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[kop-ing] /ˈkɒp ɪŋ/
the winding of yarn into a cap from a cone, bobbin, etc.
Also called quilling.
Origin of copping
First recorded in 1785-95; cop2 + -ing1


[kop] /kɒp/
verb (used with object), copped, copping. Informal.
to catch; nab.
to steal; filch.
to buy (narcotics).
Verb phrases
cop out,
  1. to avoid one's responsibility, the fulfillment of a promise, etc.; renege; back out (often followed by on or of):
    He never copped out on a friend in need. You agreed to go, and you can't cop out now.
  2. cop a plea.
cop a plea,
  1. to plead guilty or confess in return for receiving a lighter sentence.
  2. to plead guilty to a lesser charge as a means of bargaining one's way out of standing trial for a more serious charge; plea-bargain.
1695-1705; compare cap (obsolete) to arrest, Scots cap to seize ≪ dialectal Old French caper to take, ultimately < Latin capere Unabridged
Based on the Random House Dictionary, © Random House, Inc. 2017.
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Examples from the Web for copping
Contemporary Examples
Historical Examples
  • Well, what do you think the chances are of the Giants copping the flag again, old top?

    Baseball Joe, Home Run King Lester Chadwick
  • Mr. copping seems to like their situation the best of all the rooms I showed him.'

    The Dictator Justin McCarthy
  • But that's impossible Al but they's nothing to keep me from copping it off.

    The Real Dope Ring Lardner
  • Weve got the jump on the other fellows by copping the first game, said Robson.

    Baseball Joe on the Giants Lester Chadwick
  • copping answered all unconsciously in the words of Lady Macbeth.

    The Dictator Justin McCarthy
  • But they's nothing to prevent me from copping down the letter so as you can read what it says and here it is.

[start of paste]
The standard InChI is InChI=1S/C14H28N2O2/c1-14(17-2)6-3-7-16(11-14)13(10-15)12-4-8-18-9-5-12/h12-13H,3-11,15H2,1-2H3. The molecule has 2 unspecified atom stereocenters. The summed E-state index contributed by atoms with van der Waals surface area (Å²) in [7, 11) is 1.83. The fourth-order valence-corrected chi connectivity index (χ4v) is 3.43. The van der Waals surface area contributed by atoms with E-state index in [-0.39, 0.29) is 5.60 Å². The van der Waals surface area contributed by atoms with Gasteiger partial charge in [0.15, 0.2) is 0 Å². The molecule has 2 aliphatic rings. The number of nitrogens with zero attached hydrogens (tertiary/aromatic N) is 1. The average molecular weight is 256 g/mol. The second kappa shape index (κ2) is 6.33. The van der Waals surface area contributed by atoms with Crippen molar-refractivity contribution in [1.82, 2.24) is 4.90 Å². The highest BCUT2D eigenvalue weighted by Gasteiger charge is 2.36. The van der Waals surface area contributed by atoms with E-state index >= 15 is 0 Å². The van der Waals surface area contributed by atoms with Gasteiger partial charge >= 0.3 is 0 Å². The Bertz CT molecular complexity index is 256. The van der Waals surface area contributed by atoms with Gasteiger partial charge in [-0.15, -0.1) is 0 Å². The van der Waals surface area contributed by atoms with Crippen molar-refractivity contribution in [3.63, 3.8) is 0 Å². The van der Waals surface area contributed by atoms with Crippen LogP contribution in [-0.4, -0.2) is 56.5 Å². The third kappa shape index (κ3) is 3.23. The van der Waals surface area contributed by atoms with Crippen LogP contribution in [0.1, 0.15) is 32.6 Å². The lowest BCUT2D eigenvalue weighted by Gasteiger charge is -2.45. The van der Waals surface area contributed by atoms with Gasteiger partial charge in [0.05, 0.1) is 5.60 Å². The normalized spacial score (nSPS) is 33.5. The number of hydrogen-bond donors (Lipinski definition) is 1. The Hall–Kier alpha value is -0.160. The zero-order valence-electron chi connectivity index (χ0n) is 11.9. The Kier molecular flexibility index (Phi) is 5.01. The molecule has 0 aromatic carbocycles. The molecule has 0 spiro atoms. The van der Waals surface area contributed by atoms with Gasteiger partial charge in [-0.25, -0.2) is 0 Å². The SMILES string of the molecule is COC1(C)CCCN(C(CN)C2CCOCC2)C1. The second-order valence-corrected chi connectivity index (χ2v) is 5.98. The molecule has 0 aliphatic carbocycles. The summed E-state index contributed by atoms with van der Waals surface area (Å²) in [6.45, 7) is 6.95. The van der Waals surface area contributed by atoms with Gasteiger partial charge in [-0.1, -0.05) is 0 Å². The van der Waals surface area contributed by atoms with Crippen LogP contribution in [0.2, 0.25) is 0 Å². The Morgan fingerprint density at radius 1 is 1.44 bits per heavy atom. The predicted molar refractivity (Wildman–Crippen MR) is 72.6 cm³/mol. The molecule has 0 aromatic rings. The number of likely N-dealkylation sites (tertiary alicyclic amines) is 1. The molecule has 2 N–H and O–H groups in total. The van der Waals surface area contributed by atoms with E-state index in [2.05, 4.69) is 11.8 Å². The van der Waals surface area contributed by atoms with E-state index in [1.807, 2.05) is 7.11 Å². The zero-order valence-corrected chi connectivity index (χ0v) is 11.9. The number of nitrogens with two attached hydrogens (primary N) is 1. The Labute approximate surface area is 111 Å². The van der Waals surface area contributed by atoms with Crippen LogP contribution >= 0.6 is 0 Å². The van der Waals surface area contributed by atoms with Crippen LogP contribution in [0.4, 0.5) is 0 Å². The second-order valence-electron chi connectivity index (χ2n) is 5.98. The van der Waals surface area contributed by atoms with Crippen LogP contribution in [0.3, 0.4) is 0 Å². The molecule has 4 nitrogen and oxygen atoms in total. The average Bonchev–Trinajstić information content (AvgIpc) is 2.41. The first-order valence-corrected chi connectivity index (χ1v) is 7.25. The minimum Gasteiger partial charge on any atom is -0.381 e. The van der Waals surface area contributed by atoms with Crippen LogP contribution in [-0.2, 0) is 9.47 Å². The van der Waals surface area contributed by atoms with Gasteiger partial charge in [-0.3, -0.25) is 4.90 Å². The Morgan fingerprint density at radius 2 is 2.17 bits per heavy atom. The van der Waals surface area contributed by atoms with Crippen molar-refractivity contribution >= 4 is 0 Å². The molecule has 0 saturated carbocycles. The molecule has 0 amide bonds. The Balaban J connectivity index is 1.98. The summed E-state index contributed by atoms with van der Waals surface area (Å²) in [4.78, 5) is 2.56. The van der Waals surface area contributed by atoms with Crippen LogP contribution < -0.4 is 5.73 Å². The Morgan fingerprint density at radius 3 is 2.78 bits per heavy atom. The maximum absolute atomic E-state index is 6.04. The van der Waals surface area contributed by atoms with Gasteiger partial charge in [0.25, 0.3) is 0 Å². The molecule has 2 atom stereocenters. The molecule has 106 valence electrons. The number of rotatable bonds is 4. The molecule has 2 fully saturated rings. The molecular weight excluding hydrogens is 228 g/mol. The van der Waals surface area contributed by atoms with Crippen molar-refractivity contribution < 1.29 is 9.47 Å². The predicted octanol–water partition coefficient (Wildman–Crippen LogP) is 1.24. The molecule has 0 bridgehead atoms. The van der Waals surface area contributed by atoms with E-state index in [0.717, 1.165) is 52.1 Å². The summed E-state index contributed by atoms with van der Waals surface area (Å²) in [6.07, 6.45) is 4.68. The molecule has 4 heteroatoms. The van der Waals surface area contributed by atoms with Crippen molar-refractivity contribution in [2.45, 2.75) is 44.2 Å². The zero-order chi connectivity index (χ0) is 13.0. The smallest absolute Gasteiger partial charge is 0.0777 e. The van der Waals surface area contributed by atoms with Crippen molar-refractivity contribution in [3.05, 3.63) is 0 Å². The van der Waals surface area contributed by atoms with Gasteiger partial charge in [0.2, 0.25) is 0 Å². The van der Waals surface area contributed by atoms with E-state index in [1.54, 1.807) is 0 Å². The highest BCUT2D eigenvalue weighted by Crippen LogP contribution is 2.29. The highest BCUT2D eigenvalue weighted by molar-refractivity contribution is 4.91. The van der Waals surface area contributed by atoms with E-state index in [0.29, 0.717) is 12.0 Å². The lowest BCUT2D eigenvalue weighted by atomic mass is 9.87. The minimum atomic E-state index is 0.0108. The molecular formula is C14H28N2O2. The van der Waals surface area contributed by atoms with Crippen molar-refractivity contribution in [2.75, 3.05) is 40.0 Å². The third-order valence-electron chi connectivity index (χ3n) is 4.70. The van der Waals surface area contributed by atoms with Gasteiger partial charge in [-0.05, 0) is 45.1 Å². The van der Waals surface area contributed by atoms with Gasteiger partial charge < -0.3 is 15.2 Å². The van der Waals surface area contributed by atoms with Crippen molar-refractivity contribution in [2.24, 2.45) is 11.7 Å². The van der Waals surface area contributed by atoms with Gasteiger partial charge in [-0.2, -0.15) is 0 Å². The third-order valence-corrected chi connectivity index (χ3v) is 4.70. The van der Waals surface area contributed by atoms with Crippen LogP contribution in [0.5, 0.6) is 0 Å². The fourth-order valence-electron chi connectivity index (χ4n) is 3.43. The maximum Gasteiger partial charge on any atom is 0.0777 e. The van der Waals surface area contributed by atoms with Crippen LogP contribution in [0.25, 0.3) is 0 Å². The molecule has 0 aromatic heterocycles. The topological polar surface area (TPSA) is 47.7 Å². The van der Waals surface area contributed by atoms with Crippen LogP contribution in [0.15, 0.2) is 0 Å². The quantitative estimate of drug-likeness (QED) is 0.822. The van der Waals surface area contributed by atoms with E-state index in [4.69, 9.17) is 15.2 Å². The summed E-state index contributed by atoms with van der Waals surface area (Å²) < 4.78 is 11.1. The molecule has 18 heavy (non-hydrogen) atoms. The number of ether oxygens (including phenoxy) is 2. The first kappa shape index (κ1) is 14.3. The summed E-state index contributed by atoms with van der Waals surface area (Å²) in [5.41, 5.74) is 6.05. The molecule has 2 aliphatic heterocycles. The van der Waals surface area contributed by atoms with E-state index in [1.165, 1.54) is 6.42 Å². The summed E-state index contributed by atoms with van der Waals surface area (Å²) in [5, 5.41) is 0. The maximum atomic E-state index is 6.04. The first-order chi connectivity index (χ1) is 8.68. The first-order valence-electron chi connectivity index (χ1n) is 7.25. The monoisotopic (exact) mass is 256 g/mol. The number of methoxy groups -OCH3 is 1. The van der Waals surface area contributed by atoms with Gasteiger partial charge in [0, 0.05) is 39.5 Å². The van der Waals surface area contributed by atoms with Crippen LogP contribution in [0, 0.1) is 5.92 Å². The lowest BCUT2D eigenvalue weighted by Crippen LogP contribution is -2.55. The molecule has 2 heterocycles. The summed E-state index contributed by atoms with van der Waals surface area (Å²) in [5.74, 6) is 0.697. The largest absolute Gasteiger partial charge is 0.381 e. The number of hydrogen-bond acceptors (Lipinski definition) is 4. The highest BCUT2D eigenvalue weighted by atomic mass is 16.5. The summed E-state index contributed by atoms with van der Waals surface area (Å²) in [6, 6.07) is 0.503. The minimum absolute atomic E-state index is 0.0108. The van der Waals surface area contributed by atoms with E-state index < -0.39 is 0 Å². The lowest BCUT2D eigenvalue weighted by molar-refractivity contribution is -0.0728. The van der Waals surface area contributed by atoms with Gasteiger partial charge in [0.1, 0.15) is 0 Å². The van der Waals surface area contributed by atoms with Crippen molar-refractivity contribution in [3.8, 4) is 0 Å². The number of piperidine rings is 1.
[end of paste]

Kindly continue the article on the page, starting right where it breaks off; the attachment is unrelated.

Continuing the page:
The Real Dope Ring Lardner
  • That portion of a "self-actor mule" which guides the faller wires is termed the "shaper" or "copping motion."

    The Story of the Cotton Plant Frederick Wilkinson
  • Yes, Mr. copping had called several times, to make quite sure of everything concerning his friend's comfort.

    The Dictator Justin McCarthy
  • Mr. copping was apparently for the time a resident of London, and lived, he believed, somewhere in the Camden Town region.

    The Dictator Justin McCarthy
British Dictionary definitions for copping


another name for policeman
(Brit) an arrest (esp in the phrase a fair cop)
an instance of plagiarism
verb (transitive) cops, copping, copped
to seize or catch
to steal
to buy, steal, or otherwise obtain (illegal drugs) Compare score (sense 26)
Also cop it. to suffer (a punishment): you'll cop a clout if you do that!
(Austral, slang) cop it sweet
  1. to accept a penalty without complaint
  2. to have good fortune
See also cop off, cop out
Word Origin
C18: (vb) perhaps from obsolete cap to arrest, from Old French caper to seize; sense 1, back formation from copper²


a conical roll of thread wound on a spindle
(mainly dialect) the top or crest, as of a hill
Word Origin
Old English cop, copp top, summit, of uncertain origin; perhaps related to Old English coppcup


(Brit, slang) (usually used with a negative) worth or value: that work is not much cop
Word Origin
C19: n use of cop1 (in the sense: to catch, hence something caught, something of value)


abbreviation (in New Zealand)
Certificate of Proficiency: a pass in a university subject
Collins English Dictionary - Complete & Unabridged 2012 Digital Edition
© William Collins Sons & Co. Ltd. 1979, 1986 © HarperCollins
Publishers 1998, 2000, 2003, 2005, 2006, 2007, 2009, 2012
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Word Origin and History for copping



1704, northern British dialect, "to seize, to catch," perhaps ultimately from Middle French caper "seize, to take," from Latin capere "to take" (see capable); or from Dutch kapen "to take," from Old Frisian capia "to buy," which is related to Old English ceapian (see cheap). Related: Copped; copping.



"policeman," 1859, abbreviation of earlier copper (n.2), 1846, from cop (v.).

Online Etymology Dictionary, © 2010 Douglas Harper
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Slang definitions & phrases for copping



  1. A police officer (1850s+)
  2. A theft
  3. An arrest


  1. To arrest (1850s+)
  2. To steal: He copped six PCs from the shop (1900+)
  3. To win; be awarded: to cop second place (1914+)
  4. To comprehend; grasp: I don't quite cop your sense, pal (1940s+)
  5. To buy or get narcotics: The pusher has appeared, and they will make their round-about way to him to ''cop'' (1960s+ Narcotics)

Related Terms

good cop bad cop

[origin uncertain; perhaps ultimately fr Latin capere ''seize,'' by way of French; police officer sense a shortening of copper; second sense ''seize, catch'' attested by 1704]

The Dictionary of American Slang, Fourth Edition by Barbara Ann Kipfer, PhD. and Robert L. Chapman, Ph.D.
Copyright (C) 2007 by HarperCollins Publishers.
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